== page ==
Complainant is Stanworth Development Limited, of Isle of Man, United Kingdom of Great Britain and Northern Ireland represented by Bowman Gilfillian Incorporated, of South Africa.
Respondent is Texas International Property Associates- NA NA, of Dallas, Texas, United States of America, represented by the Law Office of Gary Wayne Tucker, of United States of America.
The disputed domain name <riverbelleflash.com> is registered with Compana LLC.
The Complaint was filed with the WIPO Arbitration and Mediation Center (the “Center”) on October 28, 2008. On October 30, 2008, the Center transmitted by email to Compana LLC a request for registrar verification in connection with the disputed domain name. On November 8, 2008, after two reminders, Compana LLC transmitted by email to the Center its verification response confirming that Respondent is listed as the registrant and providing the contact details. The Center verified that the Complaint satisfied the formal requirements of the Uniform Domain Name Dispute Resolution Policy (the “Policy” or “UDRP”), the Rules for Uniform Domain Name Dispute Resolution Policy (the “Rules”), and the WIPO Supplemental Rules for Uniform Domain Name Dispute Resolution Policy (the “Supplemental Rules”).
In accordance with the Rules, paragraphs 2(a) and 4(a), the Center formally notified Respondent of the Complaint, and the proceedings commenced on November 14, 2008. In accordance with the Rules, paragraph 5(a), the due date for Response was December 4, 2008. The Response was filed with the Center on December 4, 2008.
The Center appointed Desmond J. Ryan as the sole panelist in this matter on December 17, 2008. The Panel finds that it was properly constituted. The Panel has submitted the Statement of Acceptance and Declaration of Impartiality and Independence, as required by the Center to ensure compliance with the Rules, paragraph 7.
The Center, noting that the disputed domain name was set to expire on December 13, 2008 wrote to the parties and to the Registrar directing attention to the provisions of paragraph 220.127.116.11 of the ICANN Expired Domain Name Deletion Policy relating to the expiry of a domain name the subject of a UDRP dispute and the rights of a successful Complainant pursuant thereto.
The disputed domain name was registered on December 13, 2005.
Complainant has, since December 1997 operated an online gaming site under the name and trade mark RIVER BELLE. Complainant is the owner of many domain names which include the name “riverbelle” either alone or in combination with descriptive elements, such as <riverbelleonline.com>, and of many trade marks consisting of or including the words “river belle”. Complainant has registrations of its trade marks in many countries, including the United States of America dating from June 20, 2001. Complainant licenses its name and trade mark to Carmen Media Group Ltd, which operates an online gaming site at “www.riverbelle.com” for which it receives 250,000 visits per month. Advertising and promotion expenditure exceeds USD50,000 per month.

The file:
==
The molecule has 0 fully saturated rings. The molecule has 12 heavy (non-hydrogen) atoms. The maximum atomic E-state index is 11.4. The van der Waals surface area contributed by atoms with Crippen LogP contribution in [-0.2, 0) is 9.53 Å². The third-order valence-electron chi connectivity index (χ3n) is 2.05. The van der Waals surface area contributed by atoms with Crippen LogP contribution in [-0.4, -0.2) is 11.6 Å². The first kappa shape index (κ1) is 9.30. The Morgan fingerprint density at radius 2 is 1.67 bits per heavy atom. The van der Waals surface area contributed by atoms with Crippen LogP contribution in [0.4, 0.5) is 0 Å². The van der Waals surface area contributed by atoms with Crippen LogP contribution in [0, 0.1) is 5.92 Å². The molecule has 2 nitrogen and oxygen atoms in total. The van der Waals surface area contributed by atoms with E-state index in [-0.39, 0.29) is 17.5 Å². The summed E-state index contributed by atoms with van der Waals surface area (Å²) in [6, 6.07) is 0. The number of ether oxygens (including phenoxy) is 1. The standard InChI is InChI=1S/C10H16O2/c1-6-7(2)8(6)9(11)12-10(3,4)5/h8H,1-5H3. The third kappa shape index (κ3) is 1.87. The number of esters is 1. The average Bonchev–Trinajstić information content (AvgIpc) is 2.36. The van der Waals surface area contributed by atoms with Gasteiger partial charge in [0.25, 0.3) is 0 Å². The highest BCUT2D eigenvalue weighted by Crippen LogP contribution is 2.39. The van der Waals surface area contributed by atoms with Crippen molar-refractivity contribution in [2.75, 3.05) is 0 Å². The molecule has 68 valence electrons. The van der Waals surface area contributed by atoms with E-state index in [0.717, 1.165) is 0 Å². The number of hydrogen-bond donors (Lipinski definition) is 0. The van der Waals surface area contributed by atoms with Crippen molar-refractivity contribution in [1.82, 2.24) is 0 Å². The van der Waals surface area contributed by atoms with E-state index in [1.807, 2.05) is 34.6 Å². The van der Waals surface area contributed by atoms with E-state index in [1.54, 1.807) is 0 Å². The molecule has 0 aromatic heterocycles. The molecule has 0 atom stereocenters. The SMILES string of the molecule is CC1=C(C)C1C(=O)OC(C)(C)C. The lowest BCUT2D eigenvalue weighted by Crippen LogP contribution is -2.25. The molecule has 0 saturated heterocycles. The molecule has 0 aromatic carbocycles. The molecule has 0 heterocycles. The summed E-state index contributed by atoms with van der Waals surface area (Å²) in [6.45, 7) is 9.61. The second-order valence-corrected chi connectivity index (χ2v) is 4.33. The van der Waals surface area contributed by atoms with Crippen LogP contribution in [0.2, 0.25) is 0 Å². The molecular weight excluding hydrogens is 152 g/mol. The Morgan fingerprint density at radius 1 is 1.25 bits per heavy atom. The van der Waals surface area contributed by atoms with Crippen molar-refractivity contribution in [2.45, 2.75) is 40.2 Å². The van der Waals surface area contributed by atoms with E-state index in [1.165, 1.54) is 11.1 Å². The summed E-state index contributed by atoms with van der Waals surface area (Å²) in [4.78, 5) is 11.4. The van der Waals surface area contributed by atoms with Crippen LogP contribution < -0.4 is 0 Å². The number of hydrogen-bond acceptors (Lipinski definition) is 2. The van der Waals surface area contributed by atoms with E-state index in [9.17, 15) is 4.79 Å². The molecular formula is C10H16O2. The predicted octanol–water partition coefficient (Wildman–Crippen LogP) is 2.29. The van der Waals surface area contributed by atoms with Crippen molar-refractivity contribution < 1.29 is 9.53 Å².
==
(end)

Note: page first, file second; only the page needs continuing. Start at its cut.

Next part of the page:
On July 23, 2008 Complainant's solicitors sent a letter of demand to Respondent asserting Complainant's rights in the name and mark RIVER BELLE and demanding, inter alia, transfer of the disputed domain name to it. Absent a reply Complainant sent a further letter on August 5, 2008. Respondent replied asserting that it had not received the July 23 letter and that it had forwarded the letter to its attorneys for reply.
Complainant contends that:
- its RIVER BELLE trade mark is well and widely known due to its extensive use, registration, and promotion;
- the disputed domain name comprises Complainant's trade mark with the mere addition of the descriptive word “flash” which is the name of software used by Complainant and others in gaming operations;
- the disputed domain name is therefore confusingly similar to a trade mark in which Complainant has rights.
- Respondent uses the disputed domain name to direct traffic to a portal site from which it derives revenue on a “pay-per-click basis”;
- at the date of registration of the disputed domain name, some eight years after Complainant commenced operation, Respondent must have been aware of Complainant's mark and its reputation;
- Respondent's use is, therefore, not a bona fide offering of goods or services;
- Respondent is not commonly known by the disputed domain name;
- Respondent has no connection with Complainant, and there is no basis upon which it could claim any legitimate rights or interests in the disputed domain name;
- the goods and services promoted on Respondent's website at the disputed domain name include those of Complainant's competitors;
- Respondent's failure to make a substantive response to Complainant's July 23, 2008 letter amounts to an adoption by silence of the material allegations made therein; and
- Respondent's use and registration of the disputed domain name is in bad faith.